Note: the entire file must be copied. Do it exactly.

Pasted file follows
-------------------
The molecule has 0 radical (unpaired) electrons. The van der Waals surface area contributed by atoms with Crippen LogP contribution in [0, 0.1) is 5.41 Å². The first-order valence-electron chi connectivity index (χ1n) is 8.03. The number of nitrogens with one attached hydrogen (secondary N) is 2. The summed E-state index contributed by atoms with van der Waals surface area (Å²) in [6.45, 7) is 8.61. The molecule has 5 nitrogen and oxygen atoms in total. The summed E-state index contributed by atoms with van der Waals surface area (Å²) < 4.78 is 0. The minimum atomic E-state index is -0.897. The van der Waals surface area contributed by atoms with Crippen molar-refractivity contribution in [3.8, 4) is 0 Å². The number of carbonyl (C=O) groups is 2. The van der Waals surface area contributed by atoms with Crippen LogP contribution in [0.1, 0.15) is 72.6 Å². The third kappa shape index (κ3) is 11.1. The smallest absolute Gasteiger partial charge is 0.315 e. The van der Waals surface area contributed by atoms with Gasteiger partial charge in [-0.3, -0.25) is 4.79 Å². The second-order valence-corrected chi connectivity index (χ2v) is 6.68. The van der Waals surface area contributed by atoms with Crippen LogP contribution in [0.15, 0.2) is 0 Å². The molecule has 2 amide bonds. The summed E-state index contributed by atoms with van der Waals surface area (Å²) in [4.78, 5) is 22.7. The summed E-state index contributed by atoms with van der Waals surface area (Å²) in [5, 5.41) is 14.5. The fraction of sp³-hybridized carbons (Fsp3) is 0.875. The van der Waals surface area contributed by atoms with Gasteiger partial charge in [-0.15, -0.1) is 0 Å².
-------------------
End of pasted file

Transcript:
The molecule has 0 radical (unpaired) electrons. The van der Waals surface area contributed by atoms with Crippen LogP contribution in [0, 0.1) is 5.41 Å². The first-order valence-electron chi connectivity index (χ1n) is 8.03. The number of nitrogens with one attached hydrogen (secondary N) is 2. The summed E-state index contributed by atoms with van der Waals surface area (Å²) in [6.45, 7) is 8.61. The molecule has 5 nitrogen and oxygen atoms in total. The summed E-state index contributed by atoms with van der Waals surface area (Å²) < 4.78 is 0. The minimum atomic E-state index is -0.897. The van der Waals surface area contributed by atoms with Crippen molar-refractivity contribution in [3.8, 4) is 0 Å². The number of carbonyl (C=O) groups is 2. The van der Waals surface area contributed by atoms with Crippen LogP contribution in [0.1, 0.15) is 72.6 Å². The third kappa shape index (κ3) is 11.1. The smallest absolute Gasteiger partial charge is 0.315 e. The van der Waals surface area contributed by atoms with Gasteiger partial charge in [-0.3, -0.25) is 4.79 Å². The second-order valence-corrected chi connectivity index (χ2v) is 6.68. The van der Waals surface area contributed by atoms with Crippen LogP contribution in [0.15, 0.2) is 0 Å². The molecule has 2 amide bonds. The summed E-state index contributed by atoms with van der Waals surface area (Å²) in [4.78, 5) is 22.7. The summed E-state index contributed by atoms with van der Waals surface area (Å²) in [5, 5.41) is 14.5. The fraction of sp³-hybridized carbons (Fsp3) is 0.875. The van der Waals surface area contributed by atoms with Gasteiger partial charge in [-0.15, -0.1) is 0 Å².